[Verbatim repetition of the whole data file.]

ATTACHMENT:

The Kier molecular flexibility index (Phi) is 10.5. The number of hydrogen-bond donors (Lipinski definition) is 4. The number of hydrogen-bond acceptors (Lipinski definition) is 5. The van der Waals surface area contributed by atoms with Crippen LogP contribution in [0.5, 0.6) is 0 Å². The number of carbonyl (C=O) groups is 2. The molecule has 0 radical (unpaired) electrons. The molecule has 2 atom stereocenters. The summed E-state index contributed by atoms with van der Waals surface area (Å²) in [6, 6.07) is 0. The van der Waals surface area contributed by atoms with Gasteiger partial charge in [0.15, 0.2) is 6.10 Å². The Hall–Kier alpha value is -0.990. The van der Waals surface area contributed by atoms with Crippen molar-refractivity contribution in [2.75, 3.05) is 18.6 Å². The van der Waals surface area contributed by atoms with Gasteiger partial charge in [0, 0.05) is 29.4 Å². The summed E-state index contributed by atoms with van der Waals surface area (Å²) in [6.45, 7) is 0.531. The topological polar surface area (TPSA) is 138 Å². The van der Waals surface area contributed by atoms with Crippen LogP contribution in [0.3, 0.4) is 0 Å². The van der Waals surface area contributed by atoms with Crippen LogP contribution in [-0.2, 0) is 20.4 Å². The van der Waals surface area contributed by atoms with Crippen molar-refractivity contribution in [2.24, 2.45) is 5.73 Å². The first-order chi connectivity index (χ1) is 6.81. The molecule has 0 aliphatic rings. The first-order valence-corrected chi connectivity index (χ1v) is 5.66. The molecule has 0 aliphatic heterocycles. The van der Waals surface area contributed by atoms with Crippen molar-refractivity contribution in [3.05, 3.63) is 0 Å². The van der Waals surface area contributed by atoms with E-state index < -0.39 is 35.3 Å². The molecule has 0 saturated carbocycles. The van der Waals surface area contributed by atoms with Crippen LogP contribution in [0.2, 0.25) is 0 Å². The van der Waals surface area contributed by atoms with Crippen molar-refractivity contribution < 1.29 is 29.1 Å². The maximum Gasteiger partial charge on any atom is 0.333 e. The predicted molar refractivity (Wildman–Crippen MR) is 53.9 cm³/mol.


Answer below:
The Kier molecular flexibility index (Phi) is 10.5. The number of hydrogen-bond donors (Lipinski definition) is 4. The number of hydrogen-bond acceptors (Lipinski definition) is 5. The van der Waals surface area contributed by atoms with Crippen LogP contribution in [0.5, 0.6) is 0 Å². The number of carbonyl (C=O) groups is 2. The molecule has 0 radical (unpaired) electrons. The molecule has 2 atom stereocenters. The summed E-state index contributed by atoms with van der Waals surface area (Å²) in [6, 6.07) is 0. The van der Waals surface area contributed by atoms with Gasteiger partial charge in [0.15, 0.2) is 6.10 Å². The Hall–Kier alpha value is -0.990. The van der Waals surface area contributed by atoms with Crippen molar-refractivity contribution in [2.75, 3.05) is 18.6 Å². The van der Waals surface area contributed by atoms with Gasteiger partial charge in [0, 0.05) is 29.4 Å². The summed E-state index contributed by atoms with van der Waals surface area (Å²) in [6.45, 7) is 0.531. The topological polar surface area (TPSA) is 138 Å². The van der Waals surface area contributed by atoms with Crippen LogP contribution in [0.3, 0.4) is 0 Å². The van der Waals surface area contributed by atoms with Crippen LogP contribution in [-0.2, 0) is 20.4 Å². The van der Waals surface area contributed by atoms with Crippen molar-refractivity contribution in [2.24, 2.45) is 5.73 Å². The first-order chi connectivity index (χ1) is 6.81. The molecule has 0 aliphatic rings. The first-order valence-corrected chi connectivity index (χ1v) is 5.66. The molecule has 0 aliphatic heterocycles. The van der Waals surface area contributed by atoms with Crippen molar-refractivity contribution in [3.05, 3.63) is 0 Å². The van der Waals surface area contributed by atoms with E-state index < -0.39 is 35.3 Å². The molecule has 0 saturated carbocycles. The van der Waals surface area contributed by atoms with Crippen LogP contribution in [0.2, 0.25) is 0 Å². The van der Waals surface area contributed by atoms with Crippen molar-refractivity contribution < 1.29 is 29.1 Å². The maximum Gasteiger partial charge on any atom is 0.333 e. The predicted molar refractivity (Wildman–Crippen MR) is 53.9 cm³/mol.